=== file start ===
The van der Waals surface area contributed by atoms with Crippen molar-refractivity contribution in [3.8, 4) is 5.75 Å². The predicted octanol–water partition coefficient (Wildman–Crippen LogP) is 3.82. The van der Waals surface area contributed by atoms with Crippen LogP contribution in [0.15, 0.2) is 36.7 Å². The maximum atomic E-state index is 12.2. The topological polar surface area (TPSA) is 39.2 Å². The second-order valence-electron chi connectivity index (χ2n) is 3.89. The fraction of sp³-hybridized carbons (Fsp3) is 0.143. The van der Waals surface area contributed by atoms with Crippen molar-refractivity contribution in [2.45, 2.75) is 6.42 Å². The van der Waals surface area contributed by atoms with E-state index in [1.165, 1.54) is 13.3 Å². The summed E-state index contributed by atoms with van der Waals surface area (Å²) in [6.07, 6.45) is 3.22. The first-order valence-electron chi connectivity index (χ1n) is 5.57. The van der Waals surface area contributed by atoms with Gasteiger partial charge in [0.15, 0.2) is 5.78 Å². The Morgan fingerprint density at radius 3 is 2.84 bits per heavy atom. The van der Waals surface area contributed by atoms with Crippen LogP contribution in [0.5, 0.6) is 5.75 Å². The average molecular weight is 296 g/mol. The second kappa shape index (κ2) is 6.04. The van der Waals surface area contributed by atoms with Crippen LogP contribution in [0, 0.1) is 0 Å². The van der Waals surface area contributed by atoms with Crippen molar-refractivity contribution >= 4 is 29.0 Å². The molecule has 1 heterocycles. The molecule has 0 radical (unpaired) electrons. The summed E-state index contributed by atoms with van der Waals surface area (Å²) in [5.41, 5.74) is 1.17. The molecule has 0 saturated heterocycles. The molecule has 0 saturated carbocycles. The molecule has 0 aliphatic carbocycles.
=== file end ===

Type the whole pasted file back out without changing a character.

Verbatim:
The van der Waals surface area contributed by atoms with Crippen molar-refractivity contribution in [3.8, 4) is 5.75 Å². The predicted octanol–water partition coefficient (Wildman–Crippen LogP) is 3.82. The van der Waals surface area contributed by atoms with Crippen LogP contribution in [0.15, 0.2) is 36.7 Å². The maximum atomic E-state index is 12.2. The topological polar surface area (TPSA) is 39.2 Å². The second-order valence-electron chi connectivity index (χ2n) is 3.89. The fraction of sp³-hybridized carbons (Fsp3) is 0.143. The van der Waals surface area contributed by atoms with Crippen molar-refractivity contribution in [2.45, 2.75) is 6.42 Å². The van der Waals surface area contributed by atoms with E-state index in [1.165, 1.54) is 13.3 Å². The summed E-state index contributed by atoms with van der Waals surface area (Å²) in [6.07, 6.45) is 3.22. The first-order valence-electron chi connectivity index (χ1n) is 5.57. The van der Waals surface area contributed by atoms with Gasteiger partial charge in [0.15, 0.2) is 5.78 Å². The Morgan fingerprint density at radius 3 is 2.84 bits per heavy atom. The van der Waals surface area contributed by atoms with Crippen LogP contribution in [0.5, 0.6) is 5.75 Å². The average molecular weight is 296 g/mol. The second kappa shape index (κ2) is 6.04. The van der Waals surface area contributed by atoms with Crippen LogP contribution in [0, 0.1) is 0 Å². The van der Waals surface area contributed by atoms with Crippen molar-refractivity contribution >= 4 is 29.0 Å². The molecule has 1 heterocycles. The molecule has 0 radical (unpaired) electrons. The summed E-state index contributed by atoms with van der Waals surface area (Å²) in [5.41, 5.74) is 1.17. The molecule has 0 saturated heterocycles. The molecule has 0 saturated carbocycles. The molecule has 0 aliphatic carbocycles.